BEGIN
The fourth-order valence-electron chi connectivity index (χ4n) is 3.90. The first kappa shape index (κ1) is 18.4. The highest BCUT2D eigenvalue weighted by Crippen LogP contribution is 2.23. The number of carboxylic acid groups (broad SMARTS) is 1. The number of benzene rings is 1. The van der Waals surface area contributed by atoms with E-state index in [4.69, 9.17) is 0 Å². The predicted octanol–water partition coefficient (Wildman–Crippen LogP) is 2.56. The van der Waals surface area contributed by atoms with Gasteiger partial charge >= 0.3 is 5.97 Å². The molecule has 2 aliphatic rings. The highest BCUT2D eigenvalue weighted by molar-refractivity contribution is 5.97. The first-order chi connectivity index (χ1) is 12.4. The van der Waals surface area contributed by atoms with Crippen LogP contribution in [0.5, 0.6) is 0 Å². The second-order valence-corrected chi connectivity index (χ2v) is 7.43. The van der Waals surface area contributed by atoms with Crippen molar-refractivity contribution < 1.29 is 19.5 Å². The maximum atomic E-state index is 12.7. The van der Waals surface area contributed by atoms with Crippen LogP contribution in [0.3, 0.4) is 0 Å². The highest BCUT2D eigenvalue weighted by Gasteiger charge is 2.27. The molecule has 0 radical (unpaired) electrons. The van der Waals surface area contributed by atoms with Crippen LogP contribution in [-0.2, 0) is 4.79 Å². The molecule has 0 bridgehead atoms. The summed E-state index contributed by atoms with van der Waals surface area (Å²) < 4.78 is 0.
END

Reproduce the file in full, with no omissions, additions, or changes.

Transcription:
The fourth-order valence-electron chi connectivity index (χ4n) is 3.90. The first kappa shape index (κ1) is 18.4. The highest BCUT2D eigenvalue weighted by Crippen LogP contribution is 2.23. The number of carboxylic acid groups (broad SMARTS) is 1. The number of benzene rings is 1. The van der Waals surface area contributed by atoms with E-state index in [4.69, 9.17) is 0 Å². The predicted octanol–water partition coefficient (Wildman–Crippen LogP) is 2.56. The van der Waals surface area contributed by atoms with Gasteiger partial charge >= 0.3 is 5.97 Å². The molecule has 2 aliphatic rings. The highest BCUT2D eigenvalue weighted by molar-refractivity contribution is 5.97. The first-order chi connectivity index (χ1) is 12.4. The van der Waals surface area contributed by atoms with Crippen LogP contribution in [0.5, 0.6) is 0 Å². The second-order valence-corrected chi connectivity index (χ2v) is 7.43. The van der Waals surface area contributed by atoms with Crippen molar-refractivity contribution < 1.29 is 19.5 Å². The maximum atomic E-state index is 12.7. The van der Waals surface area contributed by atoms with Crippen LogP contribution in [0.3, 0.4) is 0 Å². The highest BCUT2D eigenvalue weighted by Gasteiger charge is 2.27. The molecule has 0 radical (unpaired) electrons. The van der Waals surface area contributed by atoms with Crippen LogP contribution in [-0.2, 0) is 4.79 Å². The molecule has 0 bridgehead atoms. The summed E-state index contributed by atoms with van der Waals surface area (Å²) < 4.78 is 0.